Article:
Stocks rise as US job figures show return to growth
The US non-farm payroll figure for March was ahead of analysts’ forecasts, and much stronger than the 33,000 jobs created in February which was a 17-month low.
The employment figure beat expectations of a rise of between 170,000 and 180,000 jobs, though the rate remained at 3.8%.
The Dow Jones Industrial Average rose 42.93 points, or 0.16%, at the open. The S&P 500 opened higher by 4.77 points, or 0.17%, while the Nasdaq Composite gained 22.73 points, or 0.29%.
JR Zhou, market analyst at the online trading platform, Infinox said: “It’s a thumping return to business as usual for the US economy, and the equity markets are loving it.
“With unemployment holding steady and the rate of job creation catapulting back to almost a fifth of a million new jobs in a month, America’s vast employment engine is purring smoothly.
“But best of all for US stocks, the jobs boom appears unencumbered by wage inflation. And with salary growth remaining so modest, America’s relentless economic progress is generating remarkably few inflationary side effects.
“With the Fed already planning to hold off on the next round of interest rate hikes, the lack of inflationary pressure will seal the deal. America’s central bankers can afford to sit back and watch the economy grow without the need for either stimulus or inflation-checking monetary intervention.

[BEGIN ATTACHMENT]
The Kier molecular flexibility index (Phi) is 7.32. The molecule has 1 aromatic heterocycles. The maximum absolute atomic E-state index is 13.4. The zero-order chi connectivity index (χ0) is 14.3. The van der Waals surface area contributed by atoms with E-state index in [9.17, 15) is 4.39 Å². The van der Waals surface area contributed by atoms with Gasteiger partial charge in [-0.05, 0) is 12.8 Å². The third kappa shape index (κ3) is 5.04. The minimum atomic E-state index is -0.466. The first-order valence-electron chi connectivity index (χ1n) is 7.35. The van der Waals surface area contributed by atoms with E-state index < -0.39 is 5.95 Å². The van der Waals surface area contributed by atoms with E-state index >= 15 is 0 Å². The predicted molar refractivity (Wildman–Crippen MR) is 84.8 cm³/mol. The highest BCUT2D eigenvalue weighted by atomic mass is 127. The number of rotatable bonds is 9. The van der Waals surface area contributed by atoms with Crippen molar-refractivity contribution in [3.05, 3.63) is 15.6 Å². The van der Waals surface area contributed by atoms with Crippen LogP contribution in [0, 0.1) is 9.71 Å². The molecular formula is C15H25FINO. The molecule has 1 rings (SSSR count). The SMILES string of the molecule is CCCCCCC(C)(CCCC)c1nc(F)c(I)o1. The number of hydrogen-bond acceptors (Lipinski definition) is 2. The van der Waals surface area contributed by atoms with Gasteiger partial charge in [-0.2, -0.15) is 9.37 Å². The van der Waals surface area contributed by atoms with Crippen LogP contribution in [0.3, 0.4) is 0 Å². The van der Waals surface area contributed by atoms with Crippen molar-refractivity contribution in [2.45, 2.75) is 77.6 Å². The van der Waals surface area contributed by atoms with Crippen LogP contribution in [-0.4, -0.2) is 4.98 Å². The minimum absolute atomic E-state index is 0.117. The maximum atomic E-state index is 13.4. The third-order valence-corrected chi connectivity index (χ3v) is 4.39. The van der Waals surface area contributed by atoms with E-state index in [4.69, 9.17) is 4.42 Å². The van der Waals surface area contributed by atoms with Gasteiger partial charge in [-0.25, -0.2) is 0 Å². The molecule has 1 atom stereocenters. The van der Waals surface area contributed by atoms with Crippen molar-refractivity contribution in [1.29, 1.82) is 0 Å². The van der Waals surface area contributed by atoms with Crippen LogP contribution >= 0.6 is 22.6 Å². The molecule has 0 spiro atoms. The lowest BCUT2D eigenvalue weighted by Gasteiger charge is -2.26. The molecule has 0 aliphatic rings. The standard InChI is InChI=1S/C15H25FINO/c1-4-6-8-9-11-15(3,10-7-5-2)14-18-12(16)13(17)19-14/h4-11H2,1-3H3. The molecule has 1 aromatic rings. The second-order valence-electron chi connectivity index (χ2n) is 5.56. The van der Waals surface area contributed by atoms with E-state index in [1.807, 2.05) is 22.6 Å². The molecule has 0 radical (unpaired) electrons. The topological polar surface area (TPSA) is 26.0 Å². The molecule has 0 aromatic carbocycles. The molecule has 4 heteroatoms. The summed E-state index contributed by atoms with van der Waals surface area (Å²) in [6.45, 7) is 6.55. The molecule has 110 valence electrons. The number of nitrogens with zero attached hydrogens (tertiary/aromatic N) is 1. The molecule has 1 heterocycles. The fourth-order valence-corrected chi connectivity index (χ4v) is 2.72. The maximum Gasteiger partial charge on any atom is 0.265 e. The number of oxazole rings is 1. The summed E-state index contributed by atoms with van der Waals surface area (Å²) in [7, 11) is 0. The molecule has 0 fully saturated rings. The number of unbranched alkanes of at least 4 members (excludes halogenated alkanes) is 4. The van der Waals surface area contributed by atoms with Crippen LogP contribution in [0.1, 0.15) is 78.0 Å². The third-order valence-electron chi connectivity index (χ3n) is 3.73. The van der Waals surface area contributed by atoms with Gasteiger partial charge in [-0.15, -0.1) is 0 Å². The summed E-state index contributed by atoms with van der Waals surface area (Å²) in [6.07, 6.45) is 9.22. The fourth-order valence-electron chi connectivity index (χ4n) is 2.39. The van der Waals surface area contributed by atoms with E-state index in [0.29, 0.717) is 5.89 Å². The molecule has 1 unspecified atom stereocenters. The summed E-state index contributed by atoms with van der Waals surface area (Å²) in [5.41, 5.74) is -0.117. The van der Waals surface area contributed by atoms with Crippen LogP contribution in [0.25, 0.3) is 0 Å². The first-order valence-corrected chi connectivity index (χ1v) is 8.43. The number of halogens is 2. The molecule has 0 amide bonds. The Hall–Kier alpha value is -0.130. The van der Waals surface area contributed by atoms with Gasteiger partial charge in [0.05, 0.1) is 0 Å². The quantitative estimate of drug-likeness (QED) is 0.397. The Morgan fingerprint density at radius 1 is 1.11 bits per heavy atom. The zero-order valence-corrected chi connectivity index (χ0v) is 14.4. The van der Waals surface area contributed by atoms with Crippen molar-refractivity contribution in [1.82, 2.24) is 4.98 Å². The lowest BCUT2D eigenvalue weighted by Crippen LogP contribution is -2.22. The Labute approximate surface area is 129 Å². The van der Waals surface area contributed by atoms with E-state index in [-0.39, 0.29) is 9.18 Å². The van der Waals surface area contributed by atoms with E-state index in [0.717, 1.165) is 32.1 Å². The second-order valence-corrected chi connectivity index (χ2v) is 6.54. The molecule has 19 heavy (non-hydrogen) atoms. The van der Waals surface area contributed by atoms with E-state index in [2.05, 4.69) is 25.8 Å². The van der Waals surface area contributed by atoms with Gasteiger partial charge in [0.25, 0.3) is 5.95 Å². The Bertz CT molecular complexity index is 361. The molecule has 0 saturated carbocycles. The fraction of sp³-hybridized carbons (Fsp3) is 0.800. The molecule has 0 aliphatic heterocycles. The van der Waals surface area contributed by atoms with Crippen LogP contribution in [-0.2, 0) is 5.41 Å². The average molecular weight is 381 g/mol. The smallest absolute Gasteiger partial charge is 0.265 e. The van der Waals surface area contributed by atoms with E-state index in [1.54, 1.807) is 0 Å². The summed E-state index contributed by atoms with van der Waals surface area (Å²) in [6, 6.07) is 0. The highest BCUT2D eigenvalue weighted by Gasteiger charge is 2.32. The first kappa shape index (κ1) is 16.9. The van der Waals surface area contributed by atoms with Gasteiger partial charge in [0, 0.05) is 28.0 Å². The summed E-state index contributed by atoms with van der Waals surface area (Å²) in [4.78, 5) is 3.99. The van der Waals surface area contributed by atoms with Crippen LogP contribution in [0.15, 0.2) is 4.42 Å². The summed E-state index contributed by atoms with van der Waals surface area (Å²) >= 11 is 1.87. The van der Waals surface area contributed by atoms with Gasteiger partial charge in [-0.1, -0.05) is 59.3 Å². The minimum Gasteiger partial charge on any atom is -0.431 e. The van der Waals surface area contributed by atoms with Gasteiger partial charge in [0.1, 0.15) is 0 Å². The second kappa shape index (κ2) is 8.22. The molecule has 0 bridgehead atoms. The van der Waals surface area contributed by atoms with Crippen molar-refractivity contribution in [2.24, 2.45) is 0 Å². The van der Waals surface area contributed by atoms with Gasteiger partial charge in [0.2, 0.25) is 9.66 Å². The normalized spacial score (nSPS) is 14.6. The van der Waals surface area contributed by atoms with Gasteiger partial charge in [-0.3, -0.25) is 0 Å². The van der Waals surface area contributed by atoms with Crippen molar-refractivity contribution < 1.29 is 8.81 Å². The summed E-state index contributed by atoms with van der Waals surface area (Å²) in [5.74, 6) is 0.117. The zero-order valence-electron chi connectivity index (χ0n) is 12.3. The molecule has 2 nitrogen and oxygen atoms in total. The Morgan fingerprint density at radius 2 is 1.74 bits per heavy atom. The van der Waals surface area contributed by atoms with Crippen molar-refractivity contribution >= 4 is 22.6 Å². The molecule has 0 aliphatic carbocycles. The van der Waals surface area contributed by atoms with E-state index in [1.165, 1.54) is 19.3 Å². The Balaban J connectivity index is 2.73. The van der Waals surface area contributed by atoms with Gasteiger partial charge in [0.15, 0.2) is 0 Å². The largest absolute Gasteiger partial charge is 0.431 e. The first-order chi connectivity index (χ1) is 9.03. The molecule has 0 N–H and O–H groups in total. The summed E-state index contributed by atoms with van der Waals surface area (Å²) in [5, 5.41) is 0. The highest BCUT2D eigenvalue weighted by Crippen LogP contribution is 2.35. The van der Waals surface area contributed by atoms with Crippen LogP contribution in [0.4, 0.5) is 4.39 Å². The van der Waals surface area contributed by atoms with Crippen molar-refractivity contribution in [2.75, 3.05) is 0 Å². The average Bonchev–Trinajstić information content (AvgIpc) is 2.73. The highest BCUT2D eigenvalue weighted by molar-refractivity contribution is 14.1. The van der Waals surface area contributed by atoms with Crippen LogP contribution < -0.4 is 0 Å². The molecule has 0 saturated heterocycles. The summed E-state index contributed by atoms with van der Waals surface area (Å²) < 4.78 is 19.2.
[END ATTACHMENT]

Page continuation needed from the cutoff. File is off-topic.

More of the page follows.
“The receding possibility of an interest rate hike may soften the Dollar’s momentum, but from both a currency and an equity point of view this is close to a ‘straight A’ jobs report.”
David Lamb, head of dealing at Fexco Corporate Payments commented: “February’s blip has been all but forgotten as America’s resurgent economy rockets back to strong job growth.
“It’s a testament to the solidity of its progress that even with February’s anaemic performance, America generated an average of 180,000 new jobs a month during the first quarter of the year.
“The message to those who were worried is clear – ‘nothing to see here, move along’.
“One surprise is that even with America hovering close to the full employment mark and employers fighting hard to hire, wage growth remains modest.
“While the lack of inflationary pressure means the Fed is set to continue its ‘wait and see’ attitude to further interest rate rises, the Dollar didn’t need an interest rate boost to attract buyers.
“The simple combination of robust growth at home and progress in the US-China trade talks has been more than enough to energise Dollar bulls. While the knee-jerk gains seen in the first minutes after the data came out have eased, the Greenback is closing out the week on a high.”